Too many people, dogs and guns to be shocked

After Virginia Tech, why is any American surprised about anything that involves guns?

August 09, 2010|By Dan Rodricks

There are too many people and too many guns — almost as many guns as people — and too many dogs for an incident like the death of Bear-Bear to be shocking. It's certainly upsetting, a dog being shot, apparently in front of its keepers while in a suburban dog park. But how, after Virginia Tech, is anything that involves guns in America shocking?

We have seen, and should fully expect to continue seeing, guns being used for all kinds of reasons. Threats are in the eye of the beholder, so if someone perceives a threat — that, say, he or his German shepherd might be harmed by a Siberian husky — then that person naturally would try to end the threat. If a gun happens to be handy, as so many of them are these days, it follows that we would have a Bear-Bear story.

It's not speculation. It's arithmetic: There are about 310 million people in the United States, a country loaded with guns, an estimated 290 million of them, all shapes and sizes.

Plus, the Supreme Court has affirmed, with two 5-4 decisions, the fundamental right to bear arms, giving the National Rifle Association and other gun worshippers the victory they have long sought over state and local governments.

In 2008, the court established an individual's constitutional right to have a gun in his house, striking down the District of Columbia's strict handgun ban. On June 28, the court extended its findings to the few local governments that have tried to ban handguns.

"It is clear," wrote Justice Samuel A. Alito Jr. for the majority in June, "that the framers and ratifiers of the Fourteenth Amendment counted the right to keep and bear arms among those fundamental rights necessary to our system of ordered liberty."

It was a victory for the NRA and others who want all guns, all the time, everywhere. Of course, they already had won, defeating even modest efforts at gun control over the last three decades. But this time, with the Supreme Court rulings, they really won. "A great moment in American history" is what Wayne LaPierre, executive vice president of the NRA, said of the court decision in June.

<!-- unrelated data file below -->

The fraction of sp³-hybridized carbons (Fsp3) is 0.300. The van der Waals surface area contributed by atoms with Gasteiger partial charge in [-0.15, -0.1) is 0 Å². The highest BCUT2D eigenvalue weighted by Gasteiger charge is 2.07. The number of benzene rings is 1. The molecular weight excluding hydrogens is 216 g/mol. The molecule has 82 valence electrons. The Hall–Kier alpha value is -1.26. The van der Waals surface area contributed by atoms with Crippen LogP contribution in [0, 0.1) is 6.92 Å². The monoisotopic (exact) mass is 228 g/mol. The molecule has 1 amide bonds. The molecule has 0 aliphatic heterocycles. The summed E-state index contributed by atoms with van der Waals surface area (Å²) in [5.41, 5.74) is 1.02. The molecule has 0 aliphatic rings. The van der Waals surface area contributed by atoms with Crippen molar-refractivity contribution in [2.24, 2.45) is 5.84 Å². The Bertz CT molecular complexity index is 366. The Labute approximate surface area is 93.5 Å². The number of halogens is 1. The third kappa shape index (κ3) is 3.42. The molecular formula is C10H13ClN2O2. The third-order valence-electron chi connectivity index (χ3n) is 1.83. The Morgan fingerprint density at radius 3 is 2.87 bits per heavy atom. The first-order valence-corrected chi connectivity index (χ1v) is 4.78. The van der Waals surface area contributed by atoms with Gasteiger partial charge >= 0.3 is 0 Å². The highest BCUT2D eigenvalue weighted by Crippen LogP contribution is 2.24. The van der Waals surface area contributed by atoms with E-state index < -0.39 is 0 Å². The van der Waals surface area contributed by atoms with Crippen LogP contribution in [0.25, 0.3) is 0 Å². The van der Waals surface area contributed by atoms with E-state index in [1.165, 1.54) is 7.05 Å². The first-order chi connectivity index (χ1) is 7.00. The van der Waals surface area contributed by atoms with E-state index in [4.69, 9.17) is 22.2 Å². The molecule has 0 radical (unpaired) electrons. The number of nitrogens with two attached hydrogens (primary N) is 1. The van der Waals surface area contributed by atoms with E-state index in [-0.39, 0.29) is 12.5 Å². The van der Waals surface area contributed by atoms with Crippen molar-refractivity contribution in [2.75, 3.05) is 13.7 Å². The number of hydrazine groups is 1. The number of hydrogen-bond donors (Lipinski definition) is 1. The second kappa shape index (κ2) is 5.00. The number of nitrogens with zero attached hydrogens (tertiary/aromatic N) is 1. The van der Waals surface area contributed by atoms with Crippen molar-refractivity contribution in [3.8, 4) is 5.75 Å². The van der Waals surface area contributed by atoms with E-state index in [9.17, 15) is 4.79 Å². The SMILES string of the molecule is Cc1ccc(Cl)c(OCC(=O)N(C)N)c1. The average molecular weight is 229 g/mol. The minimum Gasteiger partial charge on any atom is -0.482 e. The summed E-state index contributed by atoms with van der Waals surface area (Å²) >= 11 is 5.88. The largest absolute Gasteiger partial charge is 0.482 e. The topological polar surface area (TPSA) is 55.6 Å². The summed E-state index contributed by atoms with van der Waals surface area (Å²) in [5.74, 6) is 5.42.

It's likely even more guns will go into circulation now.

Meanwhile, unrestricted sales at thousands of annual gun shows continue. Colin Goddard, one of the students wounded in the Virginia Tech massacre in April 2007, took a hidden camera to gun shows and had no problem buying assault-style weapons and handguns without a criminal background check, without even having to show identification. Some of his encounters with gun sellers are on YouTube, and while they're amazing, they're not shocking.

So, more guns than ever, more freedom to own guns than ever and more people than ever means anything can happen at any time, even the shooting of a dog in a dog park to end an apparent dog fight.

In this country, the gun has been the remedy for all kinds of problems.

This year marks the 30th anniversary of the trial in Baltimore County of Roman Welzant. Mr. Welzant was 68 when he was charged with killing a neighborhood teenager and wounding another who had pelted his home with snowballs. He was acquitted on all charges but, of course, a young man had died over snowballs, something that would not have happened had Mr. Welzant not had a gun.

We've had other such stories over the years, and I'll mention two memorable cases from the 1990s: A 13-year-old shot for repeatedly ringing a man's doorbell in West Baltimore, and another 13-year-old shot by an elderly man trying to scare kids away from his car in East Baltimore.

In each case, the men who did the shooting received a lot of public sympathy, even praise — and they had killed kids.

A man shoots a dog, on the other hand, and he's vilified and threatened to the point where the police won't release his name. People are shocked and outraged; they want the guy's head.

I won't engage in the kind of overwrought speculation that has filled the airwaves and blogosphere since the shooting of Bear-Bear, except to say this: If a gun had not been present, Bear-Bear would not have been shot. The humans involved in that incident would have found another way to stop the dogs from fighting, or the dogs would have ended the fight themselves.

The gun makes the difference. In this country, the gun is the remedy, and the gun is here to stay.

Dan Rodricks' column appears Tuesdays, Thursdays and Sundays. He hosts Midday with Dan Rodricks on 88.1, WYPR-FM.

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